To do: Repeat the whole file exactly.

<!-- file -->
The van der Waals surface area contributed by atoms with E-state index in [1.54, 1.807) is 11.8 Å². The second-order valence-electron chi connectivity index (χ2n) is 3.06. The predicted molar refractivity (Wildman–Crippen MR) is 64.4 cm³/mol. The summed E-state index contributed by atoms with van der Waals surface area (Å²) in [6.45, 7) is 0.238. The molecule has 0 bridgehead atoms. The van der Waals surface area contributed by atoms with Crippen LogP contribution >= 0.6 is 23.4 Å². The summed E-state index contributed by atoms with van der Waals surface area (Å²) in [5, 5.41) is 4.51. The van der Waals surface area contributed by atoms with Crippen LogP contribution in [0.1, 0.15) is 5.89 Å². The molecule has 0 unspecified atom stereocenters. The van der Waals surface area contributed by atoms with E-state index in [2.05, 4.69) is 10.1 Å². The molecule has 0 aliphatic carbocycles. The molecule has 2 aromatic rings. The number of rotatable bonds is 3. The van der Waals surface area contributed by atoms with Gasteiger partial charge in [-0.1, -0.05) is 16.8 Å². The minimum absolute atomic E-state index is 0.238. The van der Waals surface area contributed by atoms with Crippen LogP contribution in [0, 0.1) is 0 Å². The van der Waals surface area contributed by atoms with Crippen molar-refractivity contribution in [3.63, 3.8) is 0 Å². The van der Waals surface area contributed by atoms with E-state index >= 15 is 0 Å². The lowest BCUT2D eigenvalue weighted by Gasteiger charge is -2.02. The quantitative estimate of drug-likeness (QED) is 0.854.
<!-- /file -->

The van der Waals surface area contributed by atoms with E-state index in [1.54, 1.807) is 11.8 Å². The second-order valence-electron chi connectivity index (χ2n) is 3.06. The predicted molar refractivity (Wildman–Crippen MR) is 64.4 cm³/mol. The summed E-state index contributed by atoms with van der Waals surface area (Å²) in [6.45, 7) is 0.238. The molecule has 0 bridgehead atoms. The van der Waals surface area contributed by atoms with Crippen LogP contribution >= 0.6 is 23.4 Å². The summed E-state index contributed by atoms with van der Waals surface area (Å²) in [5, 5.41) is 4.51. The van der Waals surface area contributed by atoms with Crippen LogP contribution in [0.1, 0.15) is 5.89 Å². The molecule has 0 unspecified atom stereocenters. The van der Waals surface area contributed by atoms with E-state index in [2.05, 4.69) is 10.1 Å². The molecule has 0 aliphatic carbocycles. The molecule has 2 aromatic rings. The number of rotatable bonds is 3. The van der Waals surface area contributed by atoms with Gasteiger partial charge in [-0.1, -0.05) is 16.8 Å². The minimum absolute atomic E-state index is 0.238. The van der Waals surface area contributed by atoms with Crippen LogP contribution in [0, 0.1) is 0 Å². The van der Waals surface area contributed by atoms with Crippen molar-refractivity contribution in [3.63, 3.8) is 0 Å². The van der Waals surface area contributed by atoms with E-state index >= 15 is 0 Å². The lowest BCUT2D eigenvalue weighted by Gasteiger charge is -2.02. The quantitative estimate of drug-likeness (QED) is 0.854.